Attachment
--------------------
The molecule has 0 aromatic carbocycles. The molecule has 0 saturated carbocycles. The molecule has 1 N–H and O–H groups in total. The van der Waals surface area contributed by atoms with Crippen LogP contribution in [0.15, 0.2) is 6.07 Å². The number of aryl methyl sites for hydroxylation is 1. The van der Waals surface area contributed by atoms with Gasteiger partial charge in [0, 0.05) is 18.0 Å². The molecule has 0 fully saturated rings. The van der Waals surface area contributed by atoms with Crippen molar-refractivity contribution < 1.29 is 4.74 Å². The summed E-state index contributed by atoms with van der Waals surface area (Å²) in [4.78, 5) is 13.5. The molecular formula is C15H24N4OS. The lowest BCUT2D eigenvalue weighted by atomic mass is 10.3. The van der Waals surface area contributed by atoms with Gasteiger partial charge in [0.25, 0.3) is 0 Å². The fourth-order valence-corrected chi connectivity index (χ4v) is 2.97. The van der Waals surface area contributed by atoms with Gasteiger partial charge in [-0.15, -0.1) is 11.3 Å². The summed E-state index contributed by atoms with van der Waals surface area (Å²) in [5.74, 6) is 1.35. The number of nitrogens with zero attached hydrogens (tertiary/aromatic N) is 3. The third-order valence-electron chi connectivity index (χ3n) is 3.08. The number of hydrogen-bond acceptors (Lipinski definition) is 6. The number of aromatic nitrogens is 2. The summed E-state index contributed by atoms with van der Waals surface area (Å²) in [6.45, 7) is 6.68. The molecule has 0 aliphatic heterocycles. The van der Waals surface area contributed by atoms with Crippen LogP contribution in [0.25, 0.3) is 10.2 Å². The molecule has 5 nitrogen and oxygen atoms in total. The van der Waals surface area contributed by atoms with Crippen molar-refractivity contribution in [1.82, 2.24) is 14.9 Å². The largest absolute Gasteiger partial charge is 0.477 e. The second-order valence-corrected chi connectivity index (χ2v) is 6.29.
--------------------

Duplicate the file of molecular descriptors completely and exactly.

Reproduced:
The molecule has 0 aromatic carbocycles. The molecule has 0 saturated carbocycles. The molecule has 1 N–H and O–H groups in total. The van der Waals surface area contributed by atoms with Crippen LogP contribution in [0.15, 0.2) is 6.07 Å². The number of aryl methyl sites for hydroxylation is 1. The van der Waals surface area contributed by atoms with Gasteiger partial charge in [0, 0.05) is 18.0 Å². The molecule has 0 fully saturated rings. The van der Waals surface area contributed by atoms with Crippen molar-refractivity contribution < 1.29 is 4.74 Å². The summed E-state index contributed by atoms with van der Waals surface area (Å²) in [4.78, 5) is 13.5. The molecular formula is C15H24N4OS. The lowest BCUT2D eigenvalue weighted by atomic mass is 10.3. The van der Waals surface area contributed by atoms with Gasteiger partial charge in [0.25, 0.3) is 0 Å². The fourth-order valence-corrected chi connectivity index (χ4v) is 2.97. The van der Waals surface area contributed by atoms with Gasteiger partial charge in [-0.15, -0.1) is 11.3 Å². The summed E-state index contributed by atoms with van der Waals surface area (Å²) in [5.74, 6) is 1.35. The number of nitrogens with zero attached hydrogens (tertiary/aromatic N) is 3. The third-order valence-electron chi connectivity index (χ3n) is 3.08. The number of hydrogen-bond acceptors (Lipinski definition) is 6. The number of aromatic nitrogens is 2. The summed E-state index contributed by atoms with van der Waals surface area (Å²) in [6.45, 7) is 6.68. The molecule has 0 aliphatic heterocycles. The van der Waals surface area contributed by atoms with Crippen LogP contribution in [0.25, 0.3) is 10.2 Å². The molecule has 5 nitrogen and oxygen atoms in total. The van der Waals surface area contributed by atoms with Crippen molar-refractivity contribution in [1.82, 2.24) is 14.9 Å². The largest absolute Gasteiger partial charge is 0.477 e. The second-order valence-corrected chi connectivity index (χ2v) is 6.29.